Warning Week: COVID-19 test positivity rate and cases are rising in Malheur County

“We urge you, for the sake of our business community and working families, to prioritize getting everyone in your household vaccinated who meets the conditions and recommendations of the CDC.”

Ontario City Manager Adam Brown

Malheur County’s COVID-19 cases and test positivity rates are on the rise, according to a weekly Risk Levels Summary released by the Governor’s Office this week. During the two-week period from March 28 to April 10, there were 24 new cases reported, for a case rate (number of cases per 100,000 people) of 74.9. The test positivity rate was 5.1%.

Both rates would qualify Malheur County, currently in the Lower Risk category, to move to Moderate Risk if they had occurred during the two weeks leading up to a Movement Week instead of a Warning Week, and if counties weren’t given a two-week caution period meant to keep those that moved down in risk level during the previous movement period from experiencing a yo-yo effect.

This week’s report shows an increase of 10 cases over the previous two-week period, from March 14-27, and a jump of almost 76% in the test positivity rate, which was previously 2.9%.

“These numbers are concerning, given the rise in cases throughout the country and the increase in the presence of variants in and around Oregon and Idaho,” Malheur County Health Department Director Sarah Poe said.

According to the state’s Vaccination Trends dashboard, Malheur County has the second-lowest vaccination rate in the state, with 2,276.9 people out of 10,000 having received at least one dose. Umatilla County has the lowest with 2,166.5, and Lincoln County the highest with 4,526.7.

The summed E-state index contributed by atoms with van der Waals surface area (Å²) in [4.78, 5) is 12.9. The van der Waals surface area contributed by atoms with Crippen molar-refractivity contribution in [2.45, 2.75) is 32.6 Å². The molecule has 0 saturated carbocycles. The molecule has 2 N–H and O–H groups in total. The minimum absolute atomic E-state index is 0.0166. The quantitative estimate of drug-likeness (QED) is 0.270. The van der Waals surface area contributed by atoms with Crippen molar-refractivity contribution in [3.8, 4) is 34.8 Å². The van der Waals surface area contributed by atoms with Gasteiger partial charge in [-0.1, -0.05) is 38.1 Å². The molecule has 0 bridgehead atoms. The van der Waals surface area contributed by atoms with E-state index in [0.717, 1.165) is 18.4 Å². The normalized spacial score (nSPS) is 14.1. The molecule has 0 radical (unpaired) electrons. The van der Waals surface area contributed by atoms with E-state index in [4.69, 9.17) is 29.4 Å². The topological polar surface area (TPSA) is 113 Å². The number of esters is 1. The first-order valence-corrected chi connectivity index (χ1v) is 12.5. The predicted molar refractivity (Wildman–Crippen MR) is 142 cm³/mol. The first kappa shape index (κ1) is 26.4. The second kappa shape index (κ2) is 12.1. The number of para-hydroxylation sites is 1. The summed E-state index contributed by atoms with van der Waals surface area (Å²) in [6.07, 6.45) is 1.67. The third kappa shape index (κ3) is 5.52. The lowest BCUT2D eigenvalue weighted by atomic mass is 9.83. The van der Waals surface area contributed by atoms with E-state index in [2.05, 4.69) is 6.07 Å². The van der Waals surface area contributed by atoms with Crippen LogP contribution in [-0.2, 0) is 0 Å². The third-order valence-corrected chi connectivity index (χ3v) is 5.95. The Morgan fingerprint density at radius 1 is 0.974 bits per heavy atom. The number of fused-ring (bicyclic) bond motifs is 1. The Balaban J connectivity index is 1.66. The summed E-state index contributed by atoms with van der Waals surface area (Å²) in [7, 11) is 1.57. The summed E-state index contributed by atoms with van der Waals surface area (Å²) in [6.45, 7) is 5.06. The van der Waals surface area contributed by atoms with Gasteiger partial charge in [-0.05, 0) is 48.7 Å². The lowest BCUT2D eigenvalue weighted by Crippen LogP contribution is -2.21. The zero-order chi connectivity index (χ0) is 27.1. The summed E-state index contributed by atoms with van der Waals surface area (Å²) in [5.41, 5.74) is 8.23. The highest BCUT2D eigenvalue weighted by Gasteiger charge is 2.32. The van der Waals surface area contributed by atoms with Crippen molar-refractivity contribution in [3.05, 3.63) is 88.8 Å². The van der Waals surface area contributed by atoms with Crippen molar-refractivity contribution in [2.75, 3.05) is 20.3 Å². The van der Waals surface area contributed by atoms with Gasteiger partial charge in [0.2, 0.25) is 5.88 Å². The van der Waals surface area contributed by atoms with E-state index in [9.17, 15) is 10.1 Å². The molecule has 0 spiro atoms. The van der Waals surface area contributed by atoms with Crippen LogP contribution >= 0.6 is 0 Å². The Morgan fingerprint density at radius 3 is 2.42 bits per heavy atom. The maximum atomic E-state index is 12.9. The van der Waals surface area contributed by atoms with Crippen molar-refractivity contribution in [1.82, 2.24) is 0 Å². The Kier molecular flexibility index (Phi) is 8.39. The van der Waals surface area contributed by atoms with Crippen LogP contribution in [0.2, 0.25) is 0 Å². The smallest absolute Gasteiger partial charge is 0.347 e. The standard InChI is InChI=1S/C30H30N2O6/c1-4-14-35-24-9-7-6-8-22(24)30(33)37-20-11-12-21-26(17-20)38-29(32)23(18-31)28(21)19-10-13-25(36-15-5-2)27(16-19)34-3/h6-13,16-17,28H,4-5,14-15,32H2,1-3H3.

If Malheur County’s case count continues to increase, a higher risk level and the associated risk-reduction measures, such as lower limits on capacity at businesses and activities, are not far off.

“As partners with Malheur County, the City of Ontario wants to see our businesses operate at their fullest capacity under the circumstances to maintain the economic health of our community. Vaccinations are proven to be one of the ways to keep case rates down. We urge you, for the sake of our business community and working families, to prioritize getting everyone in your household vaccinated who meets the conditions and recommendations of the CDC,” Ontario City Manager Adam Brown said.

A nationwide pause in the distribution of the Johnson & Johnson vaccine, which began Tuesday following a joint statement by the CDC and FDA regarding their review of six cases of a rare and severe type of blood clot, is unlikely to create a shortage of vaccine in Malheur County where supply currently exceeds demand. Poe said there is enough Moderna vaccine available to proceed with an 8-day vaccine event that begins this Friday at the Malheur County Fairgrounds.

“It’s important to not exaggerate the very rare potential for risk that is being examined with the Johnson & Johnson vaccine,” Poe said. “The pause in distribution of Johnson & Johnson should give us more confidence in the safety of the vaccines that are available. The risk of severe illness from COVID-19 is still very real and preventable with vaccine,” Poe said.

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